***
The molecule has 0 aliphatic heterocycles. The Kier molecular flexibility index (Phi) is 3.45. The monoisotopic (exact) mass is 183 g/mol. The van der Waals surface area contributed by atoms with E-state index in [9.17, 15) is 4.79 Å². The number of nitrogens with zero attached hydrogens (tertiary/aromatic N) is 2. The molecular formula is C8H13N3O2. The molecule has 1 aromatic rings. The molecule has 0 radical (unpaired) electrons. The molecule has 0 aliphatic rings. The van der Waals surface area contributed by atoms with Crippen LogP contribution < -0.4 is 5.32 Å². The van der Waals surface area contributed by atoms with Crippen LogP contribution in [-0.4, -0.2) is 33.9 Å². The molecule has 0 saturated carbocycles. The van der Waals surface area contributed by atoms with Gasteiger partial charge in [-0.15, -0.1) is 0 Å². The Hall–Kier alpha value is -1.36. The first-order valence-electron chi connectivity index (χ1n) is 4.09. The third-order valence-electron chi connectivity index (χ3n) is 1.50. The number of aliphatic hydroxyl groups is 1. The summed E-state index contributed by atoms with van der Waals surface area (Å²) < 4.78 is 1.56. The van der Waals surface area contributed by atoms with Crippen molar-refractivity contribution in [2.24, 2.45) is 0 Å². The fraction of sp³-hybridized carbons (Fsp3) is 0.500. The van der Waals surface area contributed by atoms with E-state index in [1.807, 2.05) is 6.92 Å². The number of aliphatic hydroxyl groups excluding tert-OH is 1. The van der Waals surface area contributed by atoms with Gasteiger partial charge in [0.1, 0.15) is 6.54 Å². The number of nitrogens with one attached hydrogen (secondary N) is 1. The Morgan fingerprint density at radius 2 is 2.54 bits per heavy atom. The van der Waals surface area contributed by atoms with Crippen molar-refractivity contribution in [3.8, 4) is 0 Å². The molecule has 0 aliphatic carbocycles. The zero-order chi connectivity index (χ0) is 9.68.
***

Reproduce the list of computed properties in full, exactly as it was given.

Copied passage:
The molecule has 0 aliphatic heterocycles. The Kier molecular flexibility index (Phi) is 3.45. The monoisotopic (exact) mass is 183 g/mol. The van der Waals surface area contributed by atoms with E-state index in [9.17, 15) is 4.79 Å². The number of nitrogens with zero attached hydrogens (tertiary/aromatic N) is 2. The molecular formula is C8H13N3O2. The molecule has 1 aromatic rings. The molecule has 0 radical (unpaired) electrons. The molecule has 0 aliphatic rings. The van der Waals surface area contributed by atoms with Crippen LogP contribution < -0.4 is 5.32 Å². The van der Waals surface area contributed by atoms with Crippen LogP contribution in [-0.4, -0.2) is 33.9 Å². The molecule has 0 saturated carbocycles. The van der Waals surface area contributed by atoms with Gasteiger partial charge in [-0.15, -0.1) is 0 Å². The Hall–Kier alpha value is -1.36. The first-order valence-electron chi connectivity index (χ1n) is 4.09. The third-order valence-electron chi connectivity index (χ3n) is 1.50. The number of aliphatic hydroxyl groups is 1. The summed E-state index contributed by atoms with van der Waals surface area (Å²) < 4.78 is 1.56. The van der Waals surface area contributed by atoms with Crippen molar-refractivity contribution in [2.24, 2.45) is 0 Å². The fraction of sp³-hybridized carbons (Fsp3) is 0.500. The van der Waals surface area contributed by atoms with E-state index in [1.807, 2.05) is 6.92 Å². The number of aliphatic hydroxyl groups excluding tert-OH is 1. The van der Waals surface area contributed by atoms with Gasteiger partial charge in [0.1, 0.15) is 6.54 Å². The number of nitrogens with one attached hydrogen (secondary N) is 1. The Morgan fingerprint density at radius 2 is 2.54 bits per heavy atom. The van der Waals surface area contributed by atoms with Crippen molar-refractivity contribution in [3.8, 4) is 0 Å². The molecule has 0 aliphatic carbocycles. The zero-order chi connectivity index (χ0) is 9.68.